Two cheers (and a sigh) for Carl Trueman's "Rise and Triumph of the Modern Self"



Carl R. Trueman, The Rise and Triumph of the Modern Self: Cultural Amnesia, Expressive Individualism, and the Road to Sexual Revolution (Crossway, 2020)


The first two thirds are a must-read for anyone of any ideological persuasion. The last third not so much.


Intellectual historian Carl Trueman compellingly argues that the sea-change of the sexual revolution—most recently manifested in "I'm a woman trapped in a man's body" being a coherent sentence to most people and a rally-cry to some—is actually the surface phenomenon of a much bigger revolution: the culture's beliefs about what a human self is. After establishing an analytical framework derived from Charles Taylor, Philip Rieff, and Alasdair McIntyre, Trueman traces an intellectual lineage from Rousseau to Wordsworth, Shelley, and Blake to Nietzsche, Marx, and Darwin to Freud to Reich and Marcuse that lays the philosophical track for the late modern conception of the self that many virtually take for granted. It goes something like this:

  • A person’s true identity (“self”) is their innermost desires.

  • Freedom is openly declaring and acting according to one’s self (innermost desires).

  • Acting contrary to one’s true self (“inauthenticity”) is what makes good people bad, unhealthy, and unhappy.

  • Culture—the soul of civilization—consists of the taboos (don’ts) that restrict innermost desires. Thus, civilization is tyrannical, because it forces people to act contrary to their selves and be inauthentic.

  • The political program of freedom (“liberation”) is to eradicate all forms of tyranny—thus, civilization as we once knew it.

  • Liberation at its most complete is to annihilate and replace all social forms that stifle the self. Thus, all realms of human society are political.

  • The monogamous, authoritarian family is the most powerful institution forcing people to internalize culture’s taboos and repress their selves, starting at birth. Thus, the traditional family must be destroyed and replaced.

  • Culture’s taboos are not actually connected to a sacred, absolute, transcendent, nonhuman reference point, as elites claim in order to justify them to the masses and maintain their power over society. Thus, liberation requires the annihilation of the notion of the sacred.

  • Religion (in the West, predominantly Christianity) is culture’s primary institution for sacralizing taboos. Thus, religion must be destroyed.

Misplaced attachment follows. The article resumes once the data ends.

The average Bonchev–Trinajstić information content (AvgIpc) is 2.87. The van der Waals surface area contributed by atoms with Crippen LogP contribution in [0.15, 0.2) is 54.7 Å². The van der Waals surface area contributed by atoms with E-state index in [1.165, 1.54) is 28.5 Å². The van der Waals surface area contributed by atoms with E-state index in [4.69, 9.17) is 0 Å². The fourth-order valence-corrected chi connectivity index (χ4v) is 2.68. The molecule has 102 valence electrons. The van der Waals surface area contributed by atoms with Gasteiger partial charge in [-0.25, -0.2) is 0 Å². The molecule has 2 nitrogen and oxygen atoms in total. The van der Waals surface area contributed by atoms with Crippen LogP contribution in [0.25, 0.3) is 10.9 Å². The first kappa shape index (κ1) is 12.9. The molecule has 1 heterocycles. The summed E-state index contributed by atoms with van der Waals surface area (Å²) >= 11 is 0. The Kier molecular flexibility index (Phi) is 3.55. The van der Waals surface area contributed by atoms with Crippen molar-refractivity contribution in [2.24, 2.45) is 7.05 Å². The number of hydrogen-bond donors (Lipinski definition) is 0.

• Culture’s taboos developed over a long stretch of history; thus, liberation requires the termination of history and rejection of any morals rooted in the past.

  • The most powerful innermost desires, which form the self and drive identity, are sexual. Thus, political liberation is sexual liberation.

  • Human nature, including biology, is not a fixed reality but is molded by environmental influences.

  • With advanced technology, humans can remold the nature they’ve inherited to let them express their selves (innermost desires) without constraint and achieve liberation.

These principles, says Trueman, are now so deeply embedded in the social imaginary (the unconscious assumptions a group shares about what reality is) that they pervade all segments and aspects of society. All people are to some extent driven by them, at least some of them, but few even consider them, much less evaluate them.


All this is brilliantly expounded with fairness and both astute and appreciative understanding of those who propound and embrace these beliefs. As I said, everyone should read it to understand the world in which we live.


That's what makes the last third so disappointing.


One difference is a pronounced change of tone. Trueman maintains that he does not wish to be polemical, but the last three chapters are indeed a polemic against some pretty standard whipping boys of social conservatives. Now, the polemic is well done, and I happen to agree with pretty much all of it, but I could get it from pretty much any issue of First Things from the last thirty years, so I was a bit bored. It's not what I signed up for or expected after the bulk of the book (although the chronicle of the evolution of the LGBTQ+ rights movement was informative and interesting).